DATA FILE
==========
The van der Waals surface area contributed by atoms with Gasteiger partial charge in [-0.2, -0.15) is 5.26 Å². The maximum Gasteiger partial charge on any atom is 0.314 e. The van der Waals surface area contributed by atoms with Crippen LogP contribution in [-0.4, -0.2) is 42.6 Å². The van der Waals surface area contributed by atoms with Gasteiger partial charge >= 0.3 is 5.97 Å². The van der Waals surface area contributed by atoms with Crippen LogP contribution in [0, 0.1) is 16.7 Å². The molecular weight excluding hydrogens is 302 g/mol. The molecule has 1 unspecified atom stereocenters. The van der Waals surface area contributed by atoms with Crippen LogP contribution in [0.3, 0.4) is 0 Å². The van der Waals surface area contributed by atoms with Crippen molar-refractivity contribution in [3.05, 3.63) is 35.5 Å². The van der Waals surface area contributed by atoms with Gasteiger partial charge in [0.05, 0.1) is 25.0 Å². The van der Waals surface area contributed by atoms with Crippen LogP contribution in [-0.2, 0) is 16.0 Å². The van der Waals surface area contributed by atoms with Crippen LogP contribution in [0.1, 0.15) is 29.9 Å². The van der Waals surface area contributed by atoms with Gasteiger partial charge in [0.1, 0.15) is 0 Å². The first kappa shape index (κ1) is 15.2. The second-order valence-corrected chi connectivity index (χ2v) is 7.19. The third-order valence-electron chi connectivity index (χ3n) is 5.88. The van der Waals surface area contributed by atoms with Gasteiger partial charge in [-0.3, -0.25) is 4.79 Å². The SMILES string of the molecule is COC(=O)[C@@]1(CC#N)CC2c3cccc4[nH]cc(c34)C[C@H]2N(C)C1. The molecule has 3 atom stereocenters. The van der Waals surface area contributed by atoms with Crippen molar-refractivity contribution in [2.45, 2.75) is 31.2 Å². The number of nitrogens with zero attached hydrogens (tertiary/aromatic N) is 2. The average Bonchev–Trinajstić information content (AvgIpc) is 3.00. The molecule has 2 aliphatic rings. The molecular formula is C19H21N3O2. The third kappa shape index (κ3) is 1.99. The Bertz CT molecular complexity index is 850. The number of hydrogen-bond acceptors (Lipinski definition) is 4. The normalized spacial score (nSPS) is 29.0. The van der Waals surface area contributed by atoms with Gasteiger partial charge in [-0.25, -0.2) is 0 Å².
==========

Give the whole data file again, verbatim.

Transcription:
The van der Waals surface area contributed by atoms with Gasteiger partial charge in [-0.2, -0.15) is 5.26 Å². The maximum Gasteiger partial charge on any atom is 0.314 e. The van der Waals surface area contributed by atoms with Crippen LogP contribution in [-0.4, -0.2) is 42.6 Å². The van der Waals surface area contributed by atoms with Gasteiger partial charge >= 0.3 is 5.97 Å². The van der Waals surface area contributed by atoms with Crippen LogP contribution in [0, 0.1) is 16.7 Å². The molecular weight excluding hydrogens is 302 g/mol. The molecule has 1 unspecified atom stereocenters. The van der Waals surface area contributed by atoms with Crippen LogP contribution in [0.3, 0.4) is 0 Å². The van der Waals surface area contributed by atoms with Crippen molar-refractivity contribution in [3.05, 3.63) is 35.5 Å². The van der Waals surface area contributed by atoms with Gasteiger partial charge in [0.05, 0.1) is 25.0 Å². The van der Waals surface area contributed by atoms with Crippen LogP contribution in [-0.2, 0) is 16.0 Å². The van der Waals surface area contributed by atoms with Crippen LogP contribution in [0.1, 0.15) is 29.9 Å². The van der Waals surface area contributed by atoms with Gasteiger partial charge in [0.1, 0.15) is 0 Å². The first kappa shape index (κ1) is 15.2. The second-order valence-corrected chi connectivity index (χ2v) is 7.19. The third-order valence-electron chi connectivity index (χ3n) is 5.88. The van der Waals surface area contributed by atoms with Gasteiger partial charge in [-0.3, -0.25) is 4.79 Å². The SMILES string of the molecule is COC(=O)[C@@]1(CC#N)CC2c3cccc4[nH]cc(c34)C[C@H]2N(C)C1. The molecule has 3 atom stereocenters. The van der Waals surface area contributed by atoms with Crippen molar-refractivity contribution in [2.45, 2.75) is 31.2 Å². The number of nitrogens with zero attached hydrogens (tertiary/aromatic N) is 2. The average Bonchev–Trinajstić information content (AvgIpc) is 3.00. The molecule has 2 aliphatic rings. The molecular formula is C19H21N3O2. The third kappa shape index (κ3) is 1.99. The Bertz CT molecular complexity index is 850. The number of hydrogen-bond acceptors (Lipinski definition) is 4. The normalized spacial score (nSPS) is 29.0. The van der Waals surface area contributed by atoms with Gasteiger partial charge in [-0.25, -0.2) is 0 Å².